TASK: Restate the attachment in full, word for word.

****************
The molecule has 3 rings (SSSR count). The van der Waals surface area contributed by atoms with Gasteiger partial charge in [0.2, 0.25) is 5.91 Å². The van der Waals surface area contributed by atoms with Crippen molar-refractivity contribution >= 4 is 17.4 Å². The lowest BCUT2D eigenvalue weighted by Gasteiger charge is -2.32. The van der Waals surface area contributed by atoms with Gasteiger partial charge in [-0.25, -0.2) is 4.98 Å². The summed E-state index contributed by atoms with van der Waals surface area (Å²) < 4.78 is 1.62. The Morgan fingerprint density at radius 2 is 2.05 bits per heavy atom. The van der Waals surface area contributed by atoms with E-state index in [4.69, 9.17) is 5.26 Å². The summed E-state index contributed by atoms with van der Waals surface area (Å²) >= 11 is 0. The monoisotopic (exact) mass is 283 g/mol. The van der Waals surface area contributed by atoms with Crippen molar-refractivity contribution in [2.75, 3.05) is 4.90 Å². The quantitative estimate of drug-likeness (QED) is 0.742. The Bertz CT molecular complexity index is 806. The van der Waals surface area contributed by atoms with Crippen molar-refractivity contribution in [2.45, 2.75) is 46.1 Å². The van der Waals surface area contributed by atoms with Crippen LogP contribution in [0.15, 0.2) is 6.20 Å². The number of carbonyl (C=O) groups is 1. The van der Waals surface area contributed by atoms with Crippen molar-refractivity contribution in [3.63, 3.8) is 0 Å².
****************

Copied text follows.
The molecule has 3 rings (SSSR count). The van der Waals surface area contributed by atoms with Gasteiger partial charge in [0.2, 0.25) is 5.91 Å². The van der Waals surface area contributed by atoms with Crippen molar-refractivity contribution >= 4 is 17.4 Å². The lowest BCUT2D eigenvalue weighted by Gasteiger charge is -2.32. The van der Waals surface area contributed by atoms with Gasteiger partial charge in [-0.25, -0.2) is 4.98 Å². The summed E-state index contributed by atoms with van der Waals surface area (Å²) < 4.78 is 1.62. The Morgan fingerprint density at radius 2 is 2.05 bits per heavy atom. The van der Waals surface area contributed by atoms with E-state index in [4.69, 9.17) is 5.26 Å². The summed E-state index contributed by atoms with van der Waals surface area (Å²) >= 11 is 0. The monoisotopic (exact) mass is 283 g/mol. The van der Waals surface area contributed by atoms with Crippen molar-refractivity contribution in [2.75, 3.05) is 4.90 Å². The quantitative estimate of drug-likeness (QED) is 0.742. The Bertz CT molecular complexity index is 806. The van der Waals surface area contributed by atoms with Crippen molar-refractivity contribution in [2.45, 2.75) is 46.1 Å². The van der Waals surface area contributed by atoms with Crippen LogP contribution in [0.15, 0.2) is 6.20 Å². The number of carbonyl (C=O) groups is 1. The van der Waals surface area contributed by atoms with Crippen molar-refractivity contribution in [3.63, 3.8) is 0 Å².